8. Yeah. Now that a few thousand people were spooked, they’ll learn nada. They’ll use the same apocalyptic language next time. Mistakes happen. People are famous for forgiving mistakes. Calling for Doom, if you’re not sure? That’s not a mistake; that’s just irresponsible. People are less forgiving of chronic irresponsibility.
  9. I swear I am not making this up: for the last two summers it has been less an issue of LOSING a shoe, than FINDING a shoe. I've had so much detritus run through my yard, in flood waters, it's hard to believe. I know that someone upstream of me really likes Miller Lite in cans. Lots of those came by. Other beers and sodas, in bottles and cans. Unfortunately a fair amount of glass, too. Quite a few flip-flops and other footwear. A rusted, but still whole, battery box from I'm guessing a tractor. Lots and lots of plastic waste - wrappers and such. Cups from Dunkin Donuts and other vendors of fine cuisine. Even in lovely Bucks County, there are plenty of fools who just toss their stuff on the ground. Sad, but true. I policed it all, of course. Anything I found I gathered it up and threw it away. Wore gloves for the nastier bits... It has been "an adventure" as they say.
  10. Why does this matter? Here. Take a look at the Doylestown "Patch" I get this via email. The email subject was, and I'm cutting and pasting: ALERT: Timing, Latest Forecast For Severe Storms Tuesday In Eastern PA (Tue 11:00:34 AM) Their objective is to get people to click. They base this scare-headline on yesterday's predictions, even though they time stamp it at 1100 today. The trouble is, that's not the 1100 forecast. Philly is no longer predicted to see a truly severe storm. Current rainfall prediction is, max, one inch. Likely half that. Yes, a t-storm, but not End of Times. Not worthy of an email starting with the term "ALERT" in all-caps. The "press" use whatever they can "to sell papers," or the modern equivalent of this. They can defend using information that's less than 24 hours old, even if that information turns out to be wrong. Hey, maybe Philly will get thumped. You never know. Will the readers near D-Town even bother to read past the Subject line and thus presume that they, too, are facing an 'ALERT' worthy event? Some will. The thing is, D-Town is now predicted to see "Showers" today, and "Showers Likely then chance of thunderstorms" for tonight. Not an "ALERT" worthy event, by any means. The Patch won't update their headline or email alert, I'm thinking. Neither will other outlets. People will act on this information, accurate or not.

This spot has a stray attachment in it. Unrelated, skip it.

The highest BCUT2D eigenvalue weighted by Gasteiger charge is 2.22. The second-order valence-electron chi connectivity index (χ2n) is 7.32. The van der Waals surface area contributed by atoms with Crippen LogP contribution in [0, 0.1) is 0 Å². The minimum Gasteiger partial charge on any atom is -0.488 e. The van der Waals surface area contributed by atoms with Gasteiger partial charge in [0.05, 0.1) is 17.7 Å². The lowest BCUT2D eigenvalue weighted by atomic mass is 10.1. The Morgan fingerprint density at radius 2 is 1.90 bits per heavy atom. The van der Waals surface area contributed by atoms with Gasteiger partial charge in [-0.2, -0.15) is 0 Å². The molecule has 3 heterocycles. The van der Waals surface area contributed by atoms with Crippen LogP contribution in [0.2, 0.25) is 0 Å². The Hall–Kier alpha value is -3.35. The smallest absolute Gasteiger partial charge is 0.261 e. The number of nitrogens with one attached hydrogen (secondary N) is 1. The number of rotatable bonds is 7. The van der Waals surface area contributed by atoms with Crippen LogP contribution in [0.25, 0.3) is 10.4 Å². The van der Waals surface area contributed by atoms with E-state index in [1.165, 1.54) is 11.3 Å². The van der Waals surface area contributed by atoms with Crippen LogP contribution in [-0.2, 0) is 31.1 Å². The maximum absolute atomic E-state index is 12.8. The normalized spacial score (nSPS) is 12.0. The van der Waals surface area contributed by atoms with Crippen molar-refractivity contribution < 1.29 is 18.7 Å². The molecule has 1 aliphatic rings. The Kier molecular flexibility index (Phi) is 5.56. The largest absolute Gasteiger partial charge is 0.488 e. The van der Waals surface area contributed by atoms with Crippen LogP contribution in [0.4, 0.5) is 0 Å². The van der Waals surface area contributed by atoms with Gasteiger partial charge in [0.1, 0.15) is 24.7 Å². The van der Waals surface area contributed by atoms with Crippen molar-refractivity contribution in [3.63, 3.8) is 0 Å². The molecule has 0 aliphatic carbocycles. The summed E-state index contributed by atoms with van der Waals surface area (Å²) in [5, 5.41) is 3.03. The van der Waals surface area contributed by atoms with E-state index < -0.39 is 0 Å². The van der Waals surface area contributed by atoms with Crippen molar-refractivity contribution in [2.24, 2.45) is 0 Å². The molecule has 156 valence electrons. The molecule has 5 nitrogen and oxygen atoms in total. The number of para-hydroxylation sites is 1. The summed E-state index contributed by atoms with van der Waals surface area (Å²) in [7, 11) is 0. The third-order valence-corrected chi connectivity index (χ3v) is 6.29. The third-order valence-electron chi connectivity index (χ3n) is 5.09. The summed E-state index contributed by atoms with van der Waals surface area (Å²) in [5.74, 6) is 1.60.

11. Sounds like a win for you. Needed rain is always a good thing. Here we've gone from the deluge to normal over these last few weeks. We went over a week without rain, which was fantastic, but now we're seeing a more typical pattern of a few days without rain, now being followed by days that start dry but develop t-storms by the afternoon. Very normal. The severe storms are now being predicted to miss us, but you never know...